Leave it to Raible to evoke memories of the Kingdome. He was a rookie wide receiver on the Seahawks’ expansion team in 1976, when the Seahawks and Sounders played their home games indoors. The original Sounders of the old NASL played the first game there – April 25, 1976, against the Pele-led New York Cosmos. The Seahawks’ first game in the dome was on August 1, their preseason opener against the San Francisco 49ers.
“This site has a rich tradition, The Kingdome sat on this site,” Raible said. “Now on this site is truly the finest facility in professional sports. Certainly in the National Football League and the MLS, this is the place to be.”
The Kingdome was imploded on March 26, 2000, and replaced in 2002 by what was then called Seahawks Stadium. The venue became Qwest Field in 2004, and now is CenturyLink Field after the company bought Qwest in April.
Raible recalled two moments that will be etched in the region’s sports memory forever: Owner Paul Allen holding the George Halas trophy over his head after the Seahawks won the NFC Championship in the 2005 season; and goalkeeper Kasey Keller striking a similar pose with the U.S. Open Cup last October after Sounders FC defeated the Columbus Crew.
“It shows you what a stadium, what a facility can do and what it can mean for the community,” Raible said. “So we’re here today to honor those people that have helped put this stadium on the map.”
It’s an impressive group that includes Seahawks past and present – Walter Jones, Cortez Kennedy, Shaun Alexander, Matt Hasselbeck, Mike Holmgren and Marshawn Lynch; as well as the cornerstones of Sounders FC franchise – Keller, Sigi Schmid, Fredy Montero and Steve Zakuani.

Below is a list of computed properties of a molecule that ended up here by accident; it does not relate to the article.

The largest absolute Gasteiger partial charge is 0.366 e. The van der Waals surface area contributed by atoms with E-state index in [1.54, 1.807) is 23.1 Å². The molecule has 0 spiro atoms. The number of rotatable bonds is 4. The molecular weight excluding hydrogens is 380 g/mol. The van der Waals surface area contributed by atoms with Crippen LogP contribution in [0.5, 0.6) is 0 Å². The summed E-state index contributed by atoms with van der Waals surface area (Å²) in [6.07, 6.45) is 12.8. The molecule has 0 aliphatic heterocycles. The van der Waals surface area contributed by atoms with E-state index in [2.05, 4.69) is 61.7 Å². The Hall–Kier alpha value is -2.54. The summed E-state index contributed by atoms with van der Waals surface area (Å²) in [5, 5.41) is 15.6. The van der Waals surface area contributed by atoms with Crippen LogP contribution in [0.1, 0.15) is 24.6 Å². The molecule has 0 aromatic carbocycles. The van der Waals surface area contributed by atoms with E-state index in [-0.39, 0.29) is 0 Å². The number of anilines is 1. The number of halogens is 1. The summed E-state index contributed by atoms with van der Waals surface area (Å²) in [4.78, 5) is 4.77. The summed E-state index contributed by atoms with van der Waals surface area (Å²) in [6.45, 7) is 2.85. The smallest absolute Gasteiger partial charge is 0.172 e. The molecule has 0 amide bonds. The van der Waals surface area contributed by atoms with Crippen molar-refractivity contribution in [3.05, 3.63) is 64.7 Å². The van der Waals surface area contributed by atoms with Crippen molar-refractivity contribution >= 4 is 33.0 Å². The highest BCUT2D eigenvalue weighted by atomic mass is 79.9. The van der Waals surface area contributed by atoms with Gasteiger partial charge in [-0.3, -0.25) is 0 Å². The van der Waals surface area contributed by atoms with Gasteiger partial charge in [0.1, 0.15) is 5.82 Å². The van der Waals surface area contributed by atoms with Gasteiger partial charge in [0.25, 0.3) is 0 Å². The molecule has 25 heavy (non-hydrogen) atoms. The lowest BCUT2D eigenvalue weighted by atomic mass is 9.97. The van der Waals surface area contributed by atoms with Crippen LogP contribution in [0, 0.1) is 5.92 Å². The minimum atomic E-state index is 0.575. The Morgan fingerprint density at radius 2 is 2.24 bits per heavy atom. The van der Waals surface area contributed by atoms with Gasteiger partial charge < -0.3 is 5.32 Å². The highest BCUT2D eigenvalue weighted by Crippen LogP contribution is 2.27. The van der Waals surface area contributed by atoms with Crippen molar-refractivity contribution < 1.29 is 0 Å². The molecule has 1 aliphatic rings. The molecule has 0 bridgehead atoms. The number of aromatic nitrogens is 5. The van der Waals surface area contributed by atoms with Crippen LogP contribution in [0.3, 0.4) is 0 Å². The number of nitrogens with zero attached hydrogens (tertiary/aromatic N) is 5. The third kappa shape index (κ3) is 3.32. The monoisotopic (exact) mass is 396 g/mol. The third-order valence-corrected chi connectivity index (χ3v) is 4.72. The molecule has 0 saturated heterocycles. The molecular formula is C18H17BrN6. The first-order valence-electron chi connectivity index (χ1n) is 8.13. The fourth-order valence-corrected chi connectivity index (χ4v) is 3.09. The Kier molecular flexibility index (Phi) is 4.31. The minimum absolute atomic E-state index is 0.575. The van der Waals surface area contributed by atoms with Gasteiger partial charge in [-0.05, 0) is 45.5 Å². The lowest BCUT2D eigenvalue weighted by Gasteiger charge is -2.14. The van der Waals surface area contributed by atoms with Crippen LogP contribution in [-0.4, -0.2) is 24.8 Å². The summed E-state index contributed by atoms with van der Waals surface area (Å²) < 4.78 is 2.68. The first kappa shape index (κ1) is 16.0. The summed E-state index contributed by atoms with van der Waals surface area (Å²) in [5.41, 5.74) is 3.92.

Now, as Raible put it, “We begin today with a new chapter.”
By any name, it has been a great home-field advantage for the Seahawks, who have sold out 69 consecutive games; and Sounders FC, whose sell-out streak will reach 40 with tonight’s match against the New York Red Bulls. They have a combined season-ticket base of more than 90,000 fans.
Calling it “the honor of tradition,” Puckett said, “CenturyLink is thrilled to continue this legacy. … For us, this is more than a name on a stadium. This is a partnership that exemplifies our commitment to Seattle, how important Seattle is to our company and how excited we are to serve such a great market with honest and personal service.”
Stading is a relative newcomer to the area. In fact, he’s still in the process of relocating from Denver to Seattle as a holdover employee from Qwest. But he has seen the mystic of the stadium up close while attending three Seahawks games and a Sounders FC match.
“I was on the field for the Giants game last year, and you could not hear yourself talk,” he said. “It was a wonderful, amazing experience.”
So when talk of extending the naming-rights deal began, Stading was among the first to speak up.
“Absolutely,” he said. “Because I had an appreciation for just how big this stadium is for the community and how tightly it is engrained in the community. And that goes beyond just the name recognition and the branding opportunity.
“CenturyLink is just an amazing company in terms of how quickly they assimilate the importance of these types of sponsorships, when you’re looking at employees, community and customers.”
The name recognition of CenturyLink Field will take some time. Just as it did when Seahawks Stadium became Qwest Field.
“Change causes some consternation, I understand,” McLoughlin said. “But we’re really pleased with it, and we’re proud of the sponsorship. It’s great for us to have such a strong company supporting both the Seahawks and Sounders. We couldn’t be happier.” Read